If there were a way to provide these features without having the calls and messages go through a server, it should be much cheaper (or free) to deliver those features to the users. P2P (peer to peer) communication services allow providers to cut costs and deliver rich communication features more affordably. We know this to be true because we have built countless VoIP networks on traditional client-server technology and also with P2P technology, in this case Open Peer.
Keep in mind a P2P-centric network does not take into consideration interoperability with the PSTN (Public Switched Telephone Network), so that I can call my mom and dad for instance. From a smartphone users perspective, this is not much of a problem. Data / wifi networks are nearly boundless. Just ask yourself “When was the last time you weren’t connected?” As a provider, the moment we bridge P2P with PSTN, we increase our costs enormously and lose all the rich features in the process.
Is there a way we get the benefits of P2P and still interoperate with the networks of yesterday?
If you want the real benefits that a Peer-to-Peer communications network will provide, you must get past the idea of interop with the PSTN. There are plenty of providers out there who refuse or simply cannot make the move to P2P due to their business model or the like and to you I say, “Very sorry for your troubles”.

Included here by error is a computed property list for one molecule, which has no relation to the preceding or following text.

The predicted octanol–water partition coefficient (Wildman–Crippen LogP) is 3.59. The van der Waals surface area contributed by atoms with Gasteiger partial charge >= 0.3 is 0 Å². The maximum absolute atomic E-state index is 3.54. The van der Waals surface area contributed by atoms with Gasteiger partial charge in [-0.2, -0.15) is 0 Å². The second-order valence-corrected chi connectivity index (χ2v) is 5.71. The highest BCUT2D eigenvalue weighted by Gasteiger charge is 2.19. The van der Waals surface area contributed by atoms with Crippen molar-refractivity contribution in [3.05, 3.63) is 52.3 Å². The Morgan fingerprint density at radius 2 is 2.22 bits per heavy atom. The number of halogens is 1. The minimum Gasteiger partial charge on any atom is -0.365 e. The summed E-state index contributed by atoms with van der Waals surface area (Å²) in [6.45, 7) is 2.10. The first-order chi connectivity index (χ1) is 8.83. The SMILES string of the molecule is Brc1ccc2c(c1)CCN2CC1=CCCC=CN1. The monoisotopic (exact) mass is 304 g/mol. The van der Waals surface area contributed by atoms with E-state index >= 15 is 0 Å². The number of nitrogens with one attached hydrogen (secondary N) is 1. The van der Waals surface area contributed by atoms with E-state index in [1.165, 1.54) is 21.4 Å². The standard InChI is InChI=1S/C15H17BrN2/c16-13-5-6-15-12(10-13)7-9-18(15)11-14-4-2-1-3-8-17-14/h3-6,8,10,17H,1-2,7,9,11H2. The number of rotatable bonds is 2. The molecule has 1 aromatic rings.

The middle ground.
Leveraging P2P in your network where it makes sense (mobile) and using gateways to negotiate to the PSTN is certainly possible and we have helped network providers do just that. This helps them to prepare for an OTT (Over The Top) model that is more P2P centric and efficient while still servicing their customer of old.
When will metered minutes truly become a thing of the past? When the carriers wake up? God help us all.
If you are a modern mobile developer working on iOS or Android, you can say “goodbye” to metered minutes today.
The first ORTC Public Draft Specification has been published, authored by Hookflash, Microsoft, and Google. (http://ortc.org/wp-content/uploads/2014/08/ortc.html ) This specification extends WebRTC 1.0 with new functionality to create a WebRTC 1.1 API with exceptional flexibility and no loss of compatibility.
Like WebRTC, ORTC (Object Real-time Communication) enables plugin-free real-time communications for mobile, web and cloud, but is specifically tailored to provide the direct control needed to enable advanced multimedia and conferencing features.
“We heard developers say that they wanted more direct control over the technologies available in WebRTC. At the same time, we didn’t want existing developers to have to start over with a new API. ORTC is our proposal for how we can accomplish both of these things – a new set of APIs for direct control, that builds off the existing WebRTC 1.0 API set. As an evolution of the existing API, we consider this WebRTC 1.1” comments Justin Uberti, Google Tech Lead, WebRTC. “We’re grateful to Hookflash for their work to get ORTC off the ground. They have been instrumental in making this cross-industry collaboration happen, and we look forward to continuing our work with them.”